New York Felony Frequently Asked Questions
- What Is the Difference Between a Felony and a Misdemeanor?
- What Is a Grand Jury?
- What Happens if the Grand Jury Does Not Indict?
- What Is the Next Step After Indictment?
- What Type of Sentence Will I Receive if I Am Convicted of a Felony?
- How Is a Sentence Determined for a Felony Conviction?
- Contact the Law Offices of Stephen Bilkis & Associates
What Is the Difference Between a Felony and a Misdemeanor?
A criminal offense can be either a misdemeanor or a felony. Misdemeanors are considered lesser criminal acts than felonies. Therefore, the penalties for misdemeanors are less severe than for felonies. Misdemeanors carry sentences of up to a year in jail, while felonies carry sentences of more than a year in prison. However, just because you are convicted of a felony does not mean that you will automatically receive a sentence of at least a year in prison. There are statutory sentencing guidelines that determine the sentence that a judge may impose. In addition, a judge will look at aggravating and mitigating factors in making the final sentencing decision.
What Is a Grand Jury?
A grand jury is a closed hearing that a prosecutor may use to determine whether their case is strong enough to support an indictment. The grand jury is not used for misdemeanors and is often reserved for only serious felonies. During a grand jury hearing the prosecutor will present evidence in an effort to convince the grand jury that the defendant should be indicted and tried. The standard for a grand jury indictment is relatively low.
What Happens if the Grand Jury Does Not Indict?
If the grand jury returns a “no bill,” then it did not find that the prosecutor had sufficient evidence to indict. While the prosecutor has the option to representing to the grand jury with new evidence, it is also possible that the prosecutor will dismiss the charges against you.
What Is the Next Step After Indictment?
The next step after indictment is that you will be arraigned in the Supreme Court. There will be a series of motions and hearings. Ultimately your case will go to trial, unless there is a resolution pre-trial. An experienced New York felony lawyer will discuss your options and develop a strategy as to who to proceed in order to get the best possible resolution of your case.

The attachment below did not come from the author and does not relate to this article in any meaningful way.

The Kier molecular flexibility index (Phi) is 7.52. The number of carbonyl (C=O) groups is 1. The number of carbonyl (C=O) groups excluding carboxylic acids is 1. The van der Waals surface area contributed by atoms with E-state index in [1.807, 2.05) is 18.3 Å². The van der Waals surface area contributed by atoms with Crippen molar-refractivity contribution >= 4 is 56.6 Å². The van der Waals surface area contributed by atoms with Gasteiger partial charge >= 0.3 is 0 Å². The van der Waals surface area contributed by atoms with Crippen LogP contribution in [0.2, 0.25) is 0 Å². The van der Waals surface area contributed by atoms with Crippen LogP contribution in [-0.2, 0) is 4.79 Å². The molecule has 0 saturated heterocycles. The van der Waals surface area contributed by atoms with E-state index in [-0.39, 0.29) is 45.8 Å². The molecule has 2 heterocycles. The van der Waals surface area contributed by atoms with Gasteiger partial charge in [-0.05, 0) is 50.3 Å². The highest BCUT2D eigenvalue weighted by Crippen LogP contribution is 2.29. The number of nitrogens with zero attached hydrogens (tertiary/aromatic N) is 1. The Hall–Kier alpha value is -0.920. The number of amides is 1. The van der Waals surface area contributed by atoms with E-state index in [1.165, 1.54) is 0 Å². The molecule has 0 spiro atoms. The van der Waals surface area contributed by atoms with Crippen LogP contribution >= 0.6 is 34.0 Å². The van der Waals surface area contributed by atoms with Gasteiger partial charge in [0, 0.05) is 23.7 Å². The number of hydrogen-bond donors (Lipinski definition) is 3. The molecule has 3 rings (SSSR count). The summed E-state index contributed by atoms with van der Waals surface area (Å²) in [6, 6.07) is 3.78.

What Type of Sentence Will I Receive if I Am Convicted of a Felony?
The sentence you will receive will depend primarily on your crime. If you are convicted for a class E felony the maximum sentence is 4 years, while if you are convicted of a class A felony the maximum sentence is life in prison without parole. In addition to prison, your sentence for a felony conviction may also include probation, fines, restitution, and alternative sentencing programs such as drug treatment.
Whether you are given the maximum sentence or a less severe sentence will depend on whether there are aggravating factors or mitigating factors. For example, the judge will consider your prior criminal history, whether a victim was injured or treated cruelly, and whether a weapon was used. The judge will also consider whether you expressed remorse and whether you cooperated with law enforcement.
While we cannot guarantee the outcome of your case, the felony attorneys in New York at the Law offices of Stephen Bilkis & Associates will use our experience, knowledge and resources to get the charges against you dismissed, reduced, or to get an acquittal at trial.
How Is a Sentence Determined for a Felony Conviction?
For a felony conviction, sentencing depends on a number of factors. New York has sentencing guidelines that determine the range of a sentence based on the crime. Within those guidelines, judges will also consider aggravating factors which may result in a harsher sentence and mitigating factors which may result in a lighter sentence. For example, aggravating factors include lack of remorse, criminal history, intent, and vulnerability of the victim. Mitigating factors include lack of a prior criminal record, genuine remorse, provocation, and mental or physical illness.
Contact the Law Offices of Stephen Bilkis & Associates
When it comes to defending criminal charges, experience counts. New York criminal law is complicated and the New York criminal court system is like no other. With over two decades of experience representing clients in New York criminal courts who have been charged with felonies as well as misdemeanors, the staff at the Law Offices of Stephen Bilkis & Associates has the knowledge and resources to vigorously defend you throughout the entire criminal process. Contact a felony attorney serving New York at 800.696.9529 to schedule a free, no obligation consultation regarding your case. We serve those accused of crimes in the following locations: the Bronx, Brooklyn, Long Island, Manhattan, Nassau County, Queens, Staten Island, Suffolk County and Westchester County.